The ekranoplan was a massive, Soviet-era aircraft that relied on ground effect to stay aloft. In this video, RC pilots test out their own homemade version of the craft, including some neat flow visualization of the wingtip vortices. When an aircraft (or, for that matter, a bird) flies near the ground, it experiences less drag than at higher altitudes. This happens primarily because of the ground’s effect on wingtip vortices.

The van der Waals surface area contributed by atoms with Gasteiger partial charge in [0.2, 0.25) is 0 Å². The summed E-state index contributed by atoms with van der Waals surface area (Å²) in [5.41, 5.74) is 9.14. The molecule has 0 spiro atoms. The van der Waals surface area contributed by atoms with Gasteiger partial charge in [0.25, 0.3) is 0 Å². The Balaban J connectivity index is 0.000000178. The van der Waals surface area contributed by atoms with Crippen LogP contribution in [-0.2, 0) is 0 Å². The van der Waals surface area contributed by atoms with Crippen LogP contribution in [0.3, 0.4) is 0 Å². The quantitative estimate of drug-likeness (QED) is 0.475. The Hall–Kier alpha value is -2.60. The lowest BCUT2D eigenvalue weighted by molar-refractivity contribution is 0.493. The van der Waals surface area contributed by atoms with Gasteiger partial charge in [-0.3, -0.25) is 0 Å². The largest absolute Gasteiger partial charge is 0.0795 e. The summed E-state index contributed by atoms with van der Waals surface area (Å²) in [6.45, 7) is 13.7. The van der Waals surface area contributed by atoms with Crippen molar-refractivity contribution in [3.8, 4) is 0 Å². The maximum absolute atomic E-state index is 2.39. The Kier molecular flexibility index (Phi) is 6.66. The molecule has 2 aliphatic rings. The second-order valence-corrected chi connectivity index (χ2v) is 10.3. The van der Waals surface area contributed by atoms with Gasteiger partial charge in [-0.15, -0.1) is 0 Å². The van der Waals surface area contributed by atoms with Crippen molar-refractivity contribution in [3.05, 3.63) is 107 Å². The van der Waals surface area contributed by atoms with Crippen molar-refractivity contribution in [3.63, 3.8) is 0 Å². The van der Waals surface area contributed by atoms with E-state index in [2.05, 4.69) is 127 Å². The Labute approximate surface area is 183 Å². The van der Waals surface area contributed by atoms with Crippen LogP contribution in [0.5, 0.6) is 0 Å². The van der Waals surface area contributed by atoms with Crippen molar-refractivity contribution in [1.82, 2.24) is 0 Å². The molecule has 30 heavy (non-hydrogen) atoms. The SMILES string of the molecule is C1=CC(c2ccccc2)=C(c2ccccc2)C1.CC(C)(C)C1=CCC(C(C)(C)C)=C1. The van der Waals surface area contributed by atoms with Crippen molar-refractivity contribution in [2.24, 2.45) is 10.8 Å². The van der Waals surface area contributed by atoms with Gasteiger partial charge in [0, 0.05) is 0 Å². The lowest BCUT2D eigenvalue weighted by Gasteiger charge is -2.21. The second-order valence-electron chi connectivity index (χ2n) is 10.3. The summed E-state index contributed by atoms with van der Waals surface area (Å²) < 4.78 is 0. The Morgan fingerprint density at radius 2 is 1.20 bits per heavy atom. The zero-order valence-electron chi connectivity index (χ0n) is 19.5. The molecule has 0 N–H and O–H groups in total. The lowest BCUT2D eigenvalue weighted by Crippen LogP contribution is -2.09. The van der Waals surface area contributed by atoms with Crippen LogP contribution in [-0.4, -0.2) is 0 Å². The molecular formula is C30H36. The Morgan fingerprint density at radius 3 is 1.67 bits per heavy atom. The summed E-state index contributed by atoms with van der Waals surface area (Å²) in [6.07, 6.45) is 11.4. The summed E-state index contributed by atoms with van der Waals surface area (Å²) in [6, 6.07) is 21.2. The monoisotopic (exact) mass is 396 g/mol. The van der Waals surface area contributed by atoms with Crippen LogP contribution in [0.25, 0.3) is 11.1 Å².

In normal flight, the vortices from an aircraft’s wingtips create a downwash that reduces the wing’s overall lift. But in ground effect, the vortices cannot drift downward as they normally do. Instead, they spread apart from one another, thereby reducing the drag caused by downwash from the aircraft. The end result is better performance, though it comes with added risk since there’s very little time to correct an error when flying at an altitude less than half the aircraft’s wingspan. (Video and image credit: rctestflight; submitted by Simplicator)